```
ts_brownian_motion_augment(
.data,
.date_col,
.value_col,.time = 100,
.num_sims = 10,
.delta_time = NULL
)
```

# Introduction

Time series analysis is a crucial tool for forecasting and understanding trends in various industries, including finance, economics, and engineering. However, traditional time series analysis methods can be limiting, and they may not always capture the complex dynamics of real-world data. That’s where the R package `{healthyR.ts}`

comes in.

The `{healthyR.ts}`

package is a powerful tool for time series analysis that offers a wide range of functions for cleaning, transforming, and analyzing time series data. One of its standout features is the `ts_brownian_motion_augment()`

function, which allows you to add a brownian motion to a given time series dataset. This powerful tool can be used to simulate more realistic and complex scenarios, making it an invaluable tool for forecasters and data analysts.

Brownian motion is a random walk process that can be used to model the movement of particles in a fluid. It has been widely used in mathematical finance, physics, and engineering to model the random movements of stock prices, pollutant concentrations, and other phenomena. By adding a brownian motion to a time series dataset, the `ts_brownian_motion_augment()`

function allows users to capture the unpredictable and random nature of real-world data, making time series analysis more accurate and reliable.

The `ts_brownian_motion_augment()`

function is easy to use and requires no prior knowledge of brownian motion or advanced mathematics. With just a few lines of code, users can quickly add a brownian motion to their time series dataset and begin analyzing the data with greater precision and confidence.

This set of functionality will be included in the next release which will be coming soon as it also speeds up the current `ts_brownian_motion()`

function by 49x!

# Function

Here is the full function call.

Let’s take a look at the arguments for the parameters.

`.data`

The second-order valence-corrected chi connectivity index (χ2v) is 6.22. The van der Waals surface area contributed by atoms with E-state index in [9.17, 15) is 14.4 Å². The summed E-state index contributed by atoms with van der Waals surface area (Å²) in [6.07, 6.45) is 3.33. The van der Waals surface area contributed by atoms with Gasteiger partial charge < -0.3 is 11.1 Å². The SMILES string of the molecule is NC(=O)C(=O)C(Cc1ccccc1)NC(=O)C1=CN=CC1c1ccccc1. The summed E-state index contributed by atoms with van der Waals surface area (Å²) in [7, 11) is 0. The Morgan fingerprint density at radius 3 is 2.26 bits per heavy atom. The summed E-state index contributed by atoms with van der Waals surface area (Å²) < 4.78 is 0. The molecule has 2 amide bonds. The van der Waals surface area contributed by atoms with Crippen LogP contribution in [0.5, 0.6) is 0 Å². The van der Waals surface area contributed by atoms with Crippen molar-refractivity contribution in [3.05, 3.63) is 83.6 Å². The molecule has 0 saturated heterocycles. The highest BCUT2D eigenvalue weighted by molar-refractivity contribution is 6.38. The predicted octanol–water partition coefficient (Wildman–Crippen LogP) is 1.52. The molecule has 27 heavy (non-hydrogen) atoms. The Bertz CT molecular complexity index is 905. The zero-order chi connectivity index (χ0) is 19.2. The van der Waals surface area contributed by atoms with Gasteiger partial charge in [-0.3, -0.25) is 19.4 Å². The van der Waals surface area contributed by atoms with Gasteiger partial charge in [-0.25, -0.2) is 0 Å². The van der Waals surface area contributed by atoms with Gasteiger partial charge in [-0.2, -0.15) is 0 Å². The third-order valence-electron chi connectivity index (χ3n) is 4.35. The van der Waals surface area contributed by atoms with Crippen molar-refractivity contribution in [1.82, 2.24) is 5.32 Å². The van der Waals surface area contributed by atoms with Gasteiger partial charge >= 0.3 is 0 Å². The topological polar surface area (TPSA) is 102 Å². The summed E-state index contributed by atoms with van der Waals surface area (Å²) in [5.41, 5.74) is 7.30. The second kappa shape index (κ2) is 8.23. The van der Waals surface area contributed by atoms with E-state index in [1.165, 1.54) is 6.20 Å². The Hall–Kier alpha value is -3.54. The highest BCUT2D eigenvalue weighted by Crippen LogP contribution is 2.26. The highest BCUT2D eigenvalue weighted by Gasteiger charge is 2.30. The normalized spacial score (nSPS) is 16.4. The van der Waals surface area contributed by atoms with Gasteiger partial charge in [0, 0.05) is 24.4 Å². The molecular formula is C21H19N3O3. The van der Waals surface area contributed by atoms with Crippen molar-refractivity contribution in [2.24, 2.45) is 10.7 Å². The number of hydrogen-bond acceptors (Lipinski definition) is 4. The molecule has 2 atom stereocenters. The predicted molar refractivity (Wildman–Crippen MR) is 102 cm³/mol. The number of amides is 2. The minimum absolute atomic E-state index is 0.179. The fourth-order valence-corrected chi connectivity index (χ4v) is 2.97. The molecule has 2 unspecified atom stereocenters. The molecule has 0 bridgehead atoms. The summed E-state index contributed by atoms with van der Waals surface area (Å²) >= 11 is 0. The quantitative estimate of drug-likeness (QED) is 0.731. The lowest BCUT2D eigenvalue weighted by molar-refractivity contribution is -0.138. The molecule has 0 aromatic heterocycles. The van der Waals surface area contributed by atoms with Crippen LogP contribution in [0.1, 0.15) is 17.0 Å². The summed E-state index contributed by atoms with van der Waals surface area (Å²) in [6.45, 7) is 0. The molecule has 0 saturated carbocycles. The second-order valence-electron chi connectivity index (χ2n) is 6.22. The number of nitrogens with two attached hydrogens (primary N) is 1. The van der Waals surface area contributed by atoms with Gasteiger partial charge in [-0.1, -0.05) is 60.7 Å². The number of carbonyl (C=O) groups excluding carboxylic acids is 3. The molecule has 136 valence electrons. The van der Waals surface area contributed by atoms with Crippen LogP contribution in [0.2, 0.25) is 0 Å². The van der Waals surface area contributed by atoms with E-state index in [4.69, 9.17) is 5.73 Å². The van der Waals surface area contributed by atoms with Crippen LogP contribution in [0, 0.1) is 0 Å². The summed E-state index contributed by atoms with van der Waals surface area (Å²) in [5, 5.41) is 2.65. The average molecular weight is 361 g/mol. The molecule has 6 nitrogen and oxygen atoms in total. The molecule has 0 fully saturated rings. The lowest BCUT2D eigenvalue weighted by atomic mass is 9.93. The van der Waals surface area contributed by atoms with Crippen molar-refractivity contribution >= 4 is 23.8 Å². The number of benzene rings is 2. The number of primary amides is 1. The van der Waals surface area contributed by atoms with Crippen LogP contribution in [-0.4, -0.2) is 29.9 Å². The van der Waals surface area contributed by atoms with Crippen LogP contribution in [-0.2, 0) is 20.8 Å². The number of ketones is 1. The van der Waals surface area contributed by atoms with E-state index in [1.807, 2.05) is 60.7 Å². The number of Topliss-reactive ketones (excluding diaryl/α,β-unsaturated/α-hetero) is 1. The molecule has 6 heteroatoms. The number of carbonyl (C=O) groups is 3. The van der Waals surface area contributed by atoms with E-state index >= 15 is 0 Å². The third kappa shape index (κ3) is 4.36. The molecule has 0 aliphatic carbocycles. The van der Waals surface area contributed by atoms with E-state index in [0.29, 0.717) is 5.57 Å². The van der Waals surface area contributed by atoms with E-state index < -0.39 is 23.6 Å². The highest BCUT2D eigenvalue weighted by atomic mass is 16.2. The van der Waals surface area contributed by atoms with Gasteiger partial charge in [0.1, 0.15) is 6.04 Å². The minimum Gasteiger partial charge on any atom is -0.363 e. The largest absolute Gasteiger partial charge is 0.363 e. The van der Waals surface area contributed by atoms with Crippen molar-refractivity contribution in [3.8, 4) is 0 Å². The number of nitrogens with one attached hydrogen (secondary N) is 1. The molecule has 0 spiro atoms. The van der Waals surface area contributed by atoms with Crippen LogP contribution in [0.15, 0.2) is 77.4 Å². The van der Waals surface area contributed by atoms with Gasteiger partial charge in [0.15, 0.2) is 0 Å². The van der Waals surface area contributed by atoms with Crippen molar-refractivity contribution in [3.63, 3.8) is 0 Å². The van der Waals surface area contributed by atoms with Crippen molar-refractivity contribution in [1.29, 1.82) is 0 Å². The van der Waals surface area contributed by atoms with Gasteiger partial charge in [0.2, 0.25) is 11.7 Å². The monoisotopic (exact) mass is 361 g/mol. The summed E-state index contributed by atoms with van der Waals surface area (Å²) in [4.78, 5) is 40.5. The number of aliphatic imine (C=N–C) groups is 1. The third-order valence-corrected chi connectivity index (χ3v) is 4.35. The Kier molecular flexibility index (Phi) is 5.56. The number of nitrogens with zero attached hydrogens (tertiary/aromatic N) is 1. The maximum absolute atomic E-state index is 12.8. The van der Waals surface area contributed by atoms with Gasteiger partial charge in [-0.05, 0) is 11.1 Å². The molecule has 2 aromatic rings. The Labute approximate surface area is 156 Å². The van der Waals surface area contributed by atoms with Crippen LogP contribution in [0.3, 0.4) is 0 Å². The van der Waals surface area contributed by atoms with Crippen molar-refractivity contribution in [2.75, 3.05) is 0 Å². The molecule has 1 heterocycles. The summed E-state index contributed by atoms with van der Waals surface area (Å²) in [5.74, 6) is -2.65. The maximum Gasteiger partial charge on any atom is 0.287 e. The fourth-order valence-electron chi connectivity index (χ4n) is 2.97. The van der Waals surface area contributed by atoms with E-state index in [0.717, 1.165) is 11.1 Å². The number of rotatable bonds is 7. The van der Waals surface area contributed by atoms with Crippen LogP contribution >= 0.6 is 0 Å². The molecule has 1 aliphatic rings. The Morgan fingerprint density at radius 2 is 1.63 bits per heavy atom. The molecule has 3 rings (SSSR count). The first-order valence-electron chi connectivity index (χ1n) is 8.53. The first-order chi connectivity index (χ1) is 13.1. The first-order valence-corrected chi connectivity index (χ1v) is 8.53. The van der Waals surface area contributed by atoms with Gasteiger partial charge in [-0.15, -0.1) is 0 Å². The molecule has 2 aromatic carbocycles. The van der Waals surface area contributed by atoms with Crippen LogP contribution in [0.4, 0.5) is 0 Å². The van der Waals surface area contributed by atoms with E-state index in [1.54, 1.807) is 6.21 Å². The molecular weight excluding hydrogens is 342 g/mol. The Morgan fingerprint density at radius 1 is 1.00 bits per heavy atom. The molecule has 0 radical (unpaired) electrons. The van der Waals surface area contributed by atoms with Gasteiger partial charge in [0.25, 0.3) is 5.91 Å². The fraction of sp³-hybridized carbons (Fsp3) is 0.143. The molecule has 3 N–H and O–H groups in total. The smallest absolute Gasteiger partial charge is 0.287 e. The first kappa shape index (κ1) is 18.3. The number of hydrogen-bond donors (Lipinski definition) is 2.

- The data.frame/tibble being augmented.`.date_col`

- The column that holds the date.`.value_col`

- The value that is going to get augmented. The last value of this column becomes the initial value internally.`.time`

- How many time steps ahead.`.num_sims`

- How many simulations should be run.`.delta_time`

- Time step size.

# Example

Now for an example.

```
library(tidyquant)
library(dplyr)
library(timetk)
library(ggplot2)
library(healthyR.ts)
<- FANG %>%
df filter(symbol == "FB") %>%
select(symbol, date, adjusted) %>%
filter_by_time(.date_var = date, .start_date = "2016-01-01") %>%
tq_mutate(select = adjusted, mutate_fun = periodReturn,
period = "daily", type = "log",
col_rename = "daily_returns")
```

Let’s take a look at our initial data.

` df`

```
# A tibble: 252 × 4
symbol date adjusted daily_returns
<chr> <date> <dbl> <dbl>
1 FB 2016-01-04 102. 0
2 FB 2016-01-05 103. 0.00498
3 FB 2016-01-06 103. 0.00233
4 FB 2016-01-07 97.9 -0.0503
5 FB 2016-01-08 97.3 -0.00604
6 FB 2016-01-11 97.5 0.00185
7 FB 2016-01-12 99.4 0.0189
8 FB 2016-01-13 95.4 -0.0404
9 FB 2016-01-14 98.4 0.0302
10 FB 2016-01-15 95.0 -0.0352
# … with 242 more rows
```

Now let’s augment it with the brownian motion and see that data set before we visualize it.

```
%>%
df ts_brownian_motion_augment(
.date_col = date,
.num_sims = 50,
.value_col = daily_returns,
.delta_time = 0.00005
)
```

```
# A tibble: 5,302 × 3
sim_number date daily_returns
<fct> <date> <dbl>
1 actual_data 2016-01-04 0
2 actual_data 2016-01-05 0.00498
3 actual_data 2016-01-06 0.00233
4 actual_data 2016-01-07 -0.0503
5 actual_data 2016-01-08 -0.00604
6 actual_data 2016-01-11 0.00185
7 actual_data 2016-01-12 0.0189
8 actual_data 2016-01-13 -0.0404
9 actual_data 2016-01-14 0.0302
10 actual_data 2016-01-15 -0.0352
# … with 5,292 more rows
```

As you see the function preserves the names of the input columns!

Now, let’s see it!

```
%>%
df ts_brownian_motion_augment(
.date_col = date,
.num_sims = 50,
.value_col = daily_returns,
.delta_time = 0.00005
%>%
) ggplot(aes(x = date, y = daily_returns
group = sim_number, color = sim_number)) +
, geom_line() +
theme_minimal() +
theme(legend.position = "none") +
labs(
title = "FB Log Daily Returns for 2016",
x = "Date",
y = "Log Daily Returns"
)
```

Voila!